Confronting the Revolution of Our Times: The Mary Jane Patterson Story
Mary Jane Patterson was born on February 12th, 1924, in Marietta, Ohio. At that time in southern Ohio, very few African American families lived there. Mary Jane spoke of this time fondly and noted that she was not very aware of race relations growing up because she lived in an integrated town. After her high school graduation, she moved to Columbus, Ohio, where her worldview changed drastically. It was her first encounter with more extreme forms of segregation, and she became more acquainted with the blooming civil rights movement taking hold in the 1940s.
She enrolled in Ohio State University (OSU) where she received undergraduate degrees in philosophy and accounting. She worked several jobs throughout this time—first as a riveter during WWII, then as an accountant for an insurance company, and later for the IRS—all while remaining a devout Presbyterian. She later began working at the YWCA as an Assistant Teenage Program Director. While working at the YMCA, Mary Jane received her master’s in social work from OSU.
Throughout the 1950s and 1960s, Mary Jane’s involvement in the civil rights movement only grew. She was an active member of the NAACP and was a strong opponent of apartheid in South Africa. It was because of her community and Civil Rights work that she was asked to become an elder at Bethany Presbyterian Church in Columbus in 1960. She was only in her 30s.
The Presbyterian Church attempted to recruit her for missionary work in Africa in 1962 and 1963, but Mary Jane thought that there was more work to be done in America, so she declined. Instead, she helped to organize a local group’s participation in the March on Washington. The following year, she participated in “Freedom Summer”, where she helped African Americans in Mississippi register to vote. Finally, in 1965, after tirelessly working in the United States, the Church convinced her to go to Kenya.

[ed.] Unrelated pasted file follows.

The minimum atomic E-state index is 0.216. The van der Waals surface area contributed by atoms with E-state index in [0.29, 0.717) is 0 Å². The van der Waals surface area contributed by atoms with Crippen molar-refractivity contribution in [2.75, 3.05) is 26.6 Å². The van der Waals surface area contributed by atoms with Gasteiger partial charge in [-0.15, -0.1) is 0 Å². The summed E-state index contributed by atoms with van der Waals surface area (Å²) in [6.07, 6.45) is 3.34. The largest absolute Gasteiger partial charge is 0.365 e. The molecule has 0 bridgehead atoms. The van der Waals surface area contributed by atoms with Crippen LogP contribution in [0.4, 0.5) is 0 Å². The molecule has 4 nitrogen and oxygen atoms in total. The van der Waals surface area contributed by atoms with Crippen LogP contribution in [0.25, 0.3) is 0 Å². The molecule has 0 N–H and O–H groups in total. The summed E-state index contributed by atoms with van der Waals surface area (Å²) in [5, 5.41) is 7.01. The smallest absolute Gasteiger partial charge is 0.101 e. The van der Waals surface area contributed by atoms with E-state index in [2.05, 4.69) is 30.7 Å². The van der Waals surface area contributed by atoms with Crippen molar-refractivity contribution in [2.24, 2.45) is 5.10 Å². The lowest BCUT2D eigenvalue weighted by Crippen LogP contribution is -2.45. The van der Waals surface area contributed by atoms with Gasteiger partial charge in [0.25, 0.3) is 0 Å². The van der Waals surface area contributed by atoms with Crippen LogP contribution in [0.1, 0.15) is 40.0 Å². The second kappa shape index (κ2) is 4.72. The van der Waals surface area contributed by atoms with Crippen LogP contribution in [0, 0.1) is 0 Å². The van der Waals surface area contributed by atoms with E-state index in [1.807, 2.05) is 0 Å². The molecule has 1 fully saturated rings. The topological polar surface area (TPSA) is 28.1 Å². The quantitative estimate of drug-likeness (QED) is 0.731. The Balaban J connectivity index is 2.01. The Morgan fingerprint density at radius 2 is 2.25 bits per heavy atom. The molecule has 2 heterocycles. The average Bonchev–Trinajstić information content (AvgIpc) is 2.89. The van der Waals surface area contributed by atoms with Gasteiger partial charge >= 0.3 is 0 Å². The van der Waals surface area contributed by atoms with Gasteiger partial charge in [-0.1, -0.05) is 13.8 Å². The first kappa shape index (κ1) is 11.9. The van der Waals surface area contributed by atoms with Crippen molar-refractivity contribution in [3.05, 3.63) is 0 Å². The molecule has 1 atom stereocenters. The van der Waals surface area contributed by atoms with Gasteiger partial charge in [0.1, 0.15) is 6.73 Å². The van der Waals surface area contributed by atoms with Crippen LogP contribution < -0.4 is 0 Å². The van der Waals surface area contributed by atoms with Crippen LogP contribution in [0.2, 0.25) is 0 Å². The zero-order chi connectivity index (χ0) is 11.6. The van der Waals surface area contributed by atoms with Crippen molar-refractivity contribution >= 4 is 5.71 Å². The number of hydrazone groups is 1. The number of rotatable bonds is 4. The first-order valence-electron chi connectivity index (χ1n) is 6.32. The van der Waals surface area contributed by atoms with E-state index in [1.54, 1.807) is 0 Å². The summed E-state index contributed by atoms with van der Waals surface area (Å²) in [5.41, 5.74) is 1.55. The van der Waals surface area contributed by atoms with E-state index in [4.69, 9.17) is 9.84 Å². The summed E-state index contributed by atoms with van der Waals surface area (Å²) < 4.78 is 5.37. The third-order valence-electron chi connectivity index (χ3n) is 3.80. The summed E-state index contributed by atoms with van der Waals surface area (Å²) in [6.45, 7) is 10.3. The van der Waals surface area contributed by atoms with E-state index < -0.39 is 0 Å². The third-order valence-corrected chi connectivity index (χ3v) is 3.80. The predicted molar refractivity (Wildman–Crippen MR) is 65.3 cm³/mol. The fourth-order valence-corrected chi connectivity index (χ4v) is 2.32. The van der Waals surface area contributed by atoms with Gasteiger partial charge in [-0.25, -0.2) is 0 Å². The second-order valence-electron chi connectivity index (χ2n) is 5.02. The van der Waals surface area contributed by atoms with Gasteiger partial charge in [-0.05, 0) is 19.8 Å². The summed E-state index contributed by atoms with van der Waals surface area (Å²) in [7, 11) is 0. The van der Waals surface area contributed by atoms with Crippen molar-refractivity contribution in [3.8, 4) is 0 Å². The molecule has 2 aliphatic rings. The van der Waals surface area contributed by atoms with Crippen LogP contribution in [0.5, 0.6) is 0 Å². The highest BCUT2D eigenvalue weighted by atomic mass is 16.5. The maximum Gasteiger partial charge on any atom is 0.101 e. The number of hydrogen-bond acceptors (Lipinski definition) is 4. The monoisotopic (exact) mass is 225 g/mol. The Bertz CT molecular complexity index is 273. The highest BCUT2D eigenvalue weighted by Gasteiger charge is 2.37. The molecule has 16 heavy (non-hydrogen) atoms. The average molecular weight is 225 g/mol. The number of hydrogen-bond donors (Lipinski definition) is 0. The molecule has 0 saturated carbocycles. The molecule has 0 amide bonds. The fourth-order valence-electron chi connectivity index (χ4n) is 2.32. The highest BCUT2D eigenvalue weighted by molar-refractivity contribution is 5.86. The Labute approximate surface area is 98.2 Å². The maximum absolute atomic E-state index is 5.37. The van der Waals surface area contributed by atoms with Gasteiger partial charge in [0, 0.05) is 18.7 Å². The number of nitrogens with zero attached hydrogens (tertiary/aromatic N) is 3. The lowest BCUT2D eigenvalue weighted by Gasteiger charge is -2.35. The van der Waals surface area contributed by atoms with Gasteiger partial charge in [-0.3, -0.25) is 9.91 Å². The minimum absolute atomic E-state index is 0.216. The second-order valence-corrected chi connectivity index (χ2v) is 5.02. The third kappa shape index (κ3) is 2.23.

While in Kenya, she worked to educate young women and girls living in a Presbyterian-run hostel. She would raise funds to send them to high school or trade school, all while educating them on urban living and domestic skills. Mary Jane continued to work in Kenya until 1968, returning after the assassinations of Martin Luther King Jr. and Robert Kennedy Jr. Her return to the United States was at the behest of the Presbyterian Church to work with the National Council of Churches’ “Crisis in the Nation ” Project. This project was the Department of Youth ministry’s response to the racial unrest of the mid-1960s and was carried out primarily through community action projects. While working on this project, she saw again the work that needed to be done in America and made the decision to stay, ending her missionary work in Kenya.
After working with “Crisis in the Nation”, Mary Jane resigned from working directly with the Presbyterian Church in favor of working directly with a community in Los Angeles. In an interview she gave for the book No Easy Victories, she cites her reason for staying in Los Angeles was that Ronald Reagan was governor and “he had wrecked education, and he had wrecked mental health and was on the way to wrecking the environment.” While in Los Angeles, Mary Jane worked for the Protestant Community Services (now the People’s Coordinated Services).
In 1971, after several years in Los Angeles, Mary Jane was recruited once again by the Church. This time though, she immediately said "yes" to working as the Associate Director of the Washington, D.C. office. Her appointment as the Associate Director did not last long because, in 1976, she became the Director. In both positions, she was the first African American to serve in the role. As Director, Mary Jane worked passionately on issues regarding civil rights (both domestic and international), the environment, and food security.
Mary Jane also served as one of the founders for the Religious Coalition for Reproductive Choice (RCRC) in 1973. Even after her retirement from the Washington office in 1989 after 13 years of service, she continued to provide for her community to the best of her ability. In 1994, Mary Jane signed on to the republishing of the RCRC brochure “We Remember” that expressed the opposition African American women had to the policies that dictated their reproductive rights. She also served on numerous General Assembly committees, including the Advisory Committee on Social Witness Policy.
In her lifetime, Mary Jane was recognized several times for the tremendous work that she had done. In 1988, she was awarded the Peaceseeker Award by the Presbyterian Peace Fellowship. In 1998, she also earned a PC(USA) Woman of Faith award for her lifetime of work. Mary Jane passed away on April 8th, 2009, leaving behind a legacy of Civil Rights work and commitment bettering the world.